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The Water Project: Bushiri Medical Clinic -
The Water Project: Bushiri Medical Clinic -
The Water Project: Bushiri Medical Clinic -
The Water Project: Bushiri Medical Clinic -
The Water Project: Bushiri Medical Clinic -
The Water Project: Bushiri Medical Clinic -
The Water Project: Bushiri Medical Clinic -

Project Status

Project Type:  Borehole Well and Hand Pump

Program: Wells for Kenya

Impact: 500 Served

Project Phase:  In Service - Feb 2010

Functionality Status:  Functional

Last Checkup: 04/29/2020

Project Features

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Community Profile

Summary:  In cooperation with Community Development Fund in Kenya, The Water Project is funding a new well and water distribution system at a medical clinic in Western Kenya serving tens of thousands of people.


The clinic at Bushiri came into being as a community led facility in the late 1960s, and was run as a community led organization until it was taken over by the Kenyan Government in 1989. At that point, the clinic consisted of a single nurse and a casual cleaner serving approximately 20 local people every week. 20 years on, and the clinic is staffed by nine nurses, two Registered Clinical Officers, seven support staff and a team of 50 Community Health Workers (CHWs). The current Nursing Officer in Charge (NOC), Mrs Janerose Nasambu Juma estimates that the clinic now sees between 180 and 200 patients per day. Acute cases are treated in the wards, which consist of 12 beds, four cots as well as four maternity suites. In addition to front line services, the clinic now also boasts a working laboratory, allowing for efficient diagnosis of common diseases.

Areas of Work

Malaria is the greatest concern in this area of Western Kenya. With this in mind the clinic provides free medication to under 5s and pregnant women. HIV/AIDS is also prevalent. In addition the clinic also sees a great number of water related disease, including typhoid, diarrhea, amoebic dysentery, scabies (skin disease) and cholera.

Community Work

As well as patients seen at the clinic, the CHWs are responsible for promoting good health, hygiene and sanitation practices in the surrounding communities, and as such continue to reach out to the broader population of some 47,000 people.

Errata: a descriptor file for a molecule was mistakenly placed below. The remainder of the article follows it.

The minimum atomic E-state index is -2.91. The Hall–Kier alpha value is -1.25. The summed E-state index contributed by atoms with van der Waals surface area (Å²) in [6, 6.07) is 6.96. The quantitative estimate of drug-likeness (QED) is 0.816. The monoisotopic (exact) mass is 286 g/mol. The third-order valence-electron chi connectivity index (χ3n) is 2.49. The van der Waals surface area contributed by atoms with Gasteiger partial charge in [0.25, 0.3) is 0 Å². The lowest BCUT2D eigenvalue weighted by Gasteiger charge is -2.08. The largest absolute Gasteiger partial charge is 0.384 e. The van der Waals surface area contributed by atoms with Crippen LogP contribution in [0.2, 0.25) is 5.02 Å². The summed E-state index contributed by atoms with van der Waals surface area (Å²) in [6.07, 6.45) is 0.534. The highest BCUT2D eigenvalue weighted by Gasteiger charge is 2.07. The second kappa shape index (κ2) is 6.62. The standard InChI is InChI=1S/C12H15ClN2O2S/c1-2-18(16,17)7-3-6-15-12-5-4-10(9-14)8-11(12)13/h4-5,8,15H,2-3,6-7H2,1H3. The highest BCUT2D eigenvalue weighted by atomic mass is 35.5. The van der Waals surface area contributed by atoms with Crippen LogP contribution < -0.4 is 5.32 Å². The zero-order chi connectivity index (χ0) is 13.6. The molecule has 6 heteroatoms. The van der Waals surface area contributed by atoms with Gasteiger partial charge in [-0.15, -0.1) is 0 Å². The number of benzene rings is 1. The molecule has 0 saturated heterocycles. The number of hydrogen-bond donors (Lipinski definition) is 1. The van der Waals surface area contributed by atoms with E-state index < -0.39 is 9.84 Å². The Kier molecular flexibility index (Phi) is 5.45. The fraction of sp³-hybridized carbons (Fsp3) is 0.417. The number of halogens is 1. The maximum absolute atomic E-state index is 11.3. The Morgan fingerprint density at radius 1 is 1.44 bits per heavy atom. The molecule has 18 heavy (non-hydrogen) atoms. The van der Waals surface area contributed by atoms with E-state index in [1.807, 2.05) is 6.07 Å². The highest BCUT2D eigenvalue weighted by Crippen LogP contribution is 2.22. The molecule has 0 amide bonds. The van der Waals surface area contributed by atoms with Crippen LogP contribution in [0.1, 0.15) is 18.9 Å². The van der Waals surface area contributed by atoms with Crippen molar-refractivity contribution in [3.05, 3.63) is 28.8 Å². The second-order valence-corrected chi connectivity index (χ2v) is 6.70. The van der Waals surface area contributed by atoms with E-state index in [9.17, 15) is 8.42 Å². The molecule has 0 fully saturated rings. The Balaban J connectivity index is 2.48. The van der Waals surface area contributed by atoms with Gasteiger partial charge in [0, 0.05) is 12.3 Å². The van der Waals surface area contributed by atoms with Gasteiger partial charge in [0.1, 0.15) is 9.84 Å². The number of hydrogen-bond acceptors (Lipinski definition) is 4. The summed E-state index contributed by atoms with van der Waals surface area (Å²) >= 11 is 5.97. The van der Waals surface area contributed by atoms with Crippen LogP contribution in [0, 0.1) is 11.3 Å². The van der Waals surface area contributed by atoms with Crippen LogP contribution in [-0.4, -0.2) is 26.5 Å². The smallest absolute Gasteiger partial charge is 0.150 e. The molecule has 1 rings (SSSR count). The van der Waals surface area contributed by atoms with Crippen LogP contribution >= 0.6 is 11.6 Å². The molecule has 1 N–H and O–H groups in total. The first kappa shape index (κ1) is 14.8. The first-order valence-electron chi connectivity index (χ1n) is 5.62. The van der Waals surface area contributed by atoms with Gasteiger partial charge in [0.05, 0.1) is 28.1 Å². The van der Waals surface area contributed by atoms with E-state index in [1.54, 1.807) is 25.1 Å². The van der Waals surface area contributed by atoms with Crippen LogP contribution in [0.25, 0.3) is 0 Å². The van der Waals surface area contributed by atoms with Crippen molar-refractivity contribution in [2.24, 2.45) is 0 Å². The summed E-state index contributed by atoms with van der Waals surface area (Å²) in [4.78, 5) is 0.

Current Supply

Since the time of government intervention in 1989, the center has anticipated the arrival of piped potable water, to the extent that the buildings are already fitted with pipes, taps and sinks, flush toilets and bathing areas. The compound boasts a water tower. However, due to a lack of funding water has never flowed through the pipes.

Currently the clinic pays local water carriers to fetch water in jerry cans from the nearby community hand pump, some 250 meters away. This is a considerable burden on the finances of the facility, and restricts investment, particularly in terms of maintenance of the buildings. Staff estimate that the clinic spends approximately US$16 per day on water, a considerable sum for a rural clinic in Kenya.

Hygiene and Sanitation

The lack of adequate supply impacts greatly on service provision. Basic hygiene standards are almost impossible to uphold. Cleaning bedding, washing equipment and sterilizing medical tools are daily tasks greatly complicated by the relative lack of water. Staff have identified cross infection as a real concern, particularly given the lack of hand washing between patients.  This, coupled with a scarcity of disposable gloves appears to be a highly dangerous practice.

Sanitation is also impacted upon by the water scarcity. During the day in patients use the flush toilets in the wards which are then flushed manually, whilst out patients use the vertical pit latrines in the compound. At night, however, in patients use the flush toilets without water to flush. This is a particular problem with cases of diarrhea and dysentery, and greatly compromises the environmental sanitation standards of the facility.

Impact of proposed scheme

The provision of water by the Bridge Water Project with the support of The Water Project and in conjunction with the Community Development Fund in Kenya will have a visible and measurable impact on the capacity of the clinic to provide high quality health care services. Particular benefits in the areas of infection prevention, sterilization of instruments, hand washing, and overall cleanliness were cited by staff at the facility. In addition, financial savings (see above), a reduction in dust from the nearby road (especially in the dry season) and an increase in efficiency through time-savings are anticipated. All such savings will then be channeled into infrastructure repair, with replacing the aging and ineffective asbestos roof the next priority.

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Project Photos

Project Type

Borehole and Hand Pump

Girls and women walk long distances for water when safe water is very often right under their feet! Underground rivers, called aquifers, often contain a constant supply of safe water – but you have to get to it. No matter what machine or piece of equipment is used, all drilling is aiming for a borehole that reaches into an aquifer. If the aquifer has water - and after the well is developed - we are able to pull water to the surface utilizing a hand-pump. If all goes as planned, the community is left with a safe, closed water source providing around 5 gallons of water a minute through a hand-pump.


1 individual donors